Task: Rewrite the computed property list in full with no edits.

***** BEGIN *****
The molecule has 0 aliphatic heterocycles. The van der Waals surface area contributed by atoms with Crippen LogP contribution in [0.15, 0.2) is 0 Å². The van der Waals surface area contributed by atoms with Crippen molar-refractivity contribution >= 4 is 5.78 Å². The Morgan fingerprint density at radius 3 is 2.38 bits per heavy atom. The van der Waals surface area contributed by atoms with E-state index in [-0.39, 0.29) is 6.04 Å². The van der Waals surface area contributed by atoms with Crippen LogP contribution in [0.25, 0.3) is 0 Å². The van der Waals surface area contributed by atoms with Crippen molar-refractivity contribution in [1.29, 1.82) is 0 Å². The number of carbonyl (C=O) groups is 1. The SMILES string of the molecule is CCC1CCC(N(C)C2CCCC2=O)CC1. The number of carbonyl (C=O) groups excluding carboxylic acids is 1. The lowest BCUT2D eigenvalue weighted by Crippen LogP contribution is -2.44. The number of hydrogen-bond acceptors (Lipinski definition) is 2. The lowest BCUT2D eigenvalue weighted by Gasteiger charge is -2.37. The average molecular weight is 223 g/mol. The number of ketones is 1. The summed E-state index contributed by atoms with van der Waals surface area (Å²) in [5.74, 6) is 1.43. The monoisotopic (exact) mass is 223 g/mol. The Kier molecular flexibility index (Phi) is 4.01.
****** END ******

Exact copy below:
The molecule has 0 aliphatic heterocycles. The van der Waals surface area contributed by atoms with Crippen LogP contribution in [0.15, 0.2) is 0 Å². The van der Waals surface area contributed by atoms with Crippen molar-refractivity contribution >= 4 is 5.78 Å². The Morgan fingerprint density at radius 3 is 2.38 bits per heavy atom. The van der Waals surface area contributed by atoms with E-state index in [-0.39, 0.29) is 6.04 Å². The van der Waals surface area contributed by atoms with Crippen LogP contribution in [0.25, 0.3) is 0 Å². The van der Waals surface area contributed by atoms with Crippen molar-refractivity contribution in [1.29, 1.82) is 0 Å². The number of carbonyl (C=O) groups is 1. The SMILES string of the molecule is CCC1CCC(N(C)C2CCCC2=O)CC1. The number of carbonyl (C=O) groups excluding carboxylic acids is 1. The lowest BCUT2D eigenvalue weighted by Crippen LogP contribution is -2.44. The number of hydrogen-bond acceptors (Lipinski definition) is 2. The lowest BCUT2D eigenvalue weighted by Gasteiger charge is -2.37. The average molecular weight is 223 g/mol. The number of ketones is 1. The summed E-state index contributed by atoms with van der Waals surface area (Å²) in [5.74, 6) is 1.43. The monoisotopic (exact) mass is 223 g/mol. The Kier molecular flexibility index (Phi) is 4.01.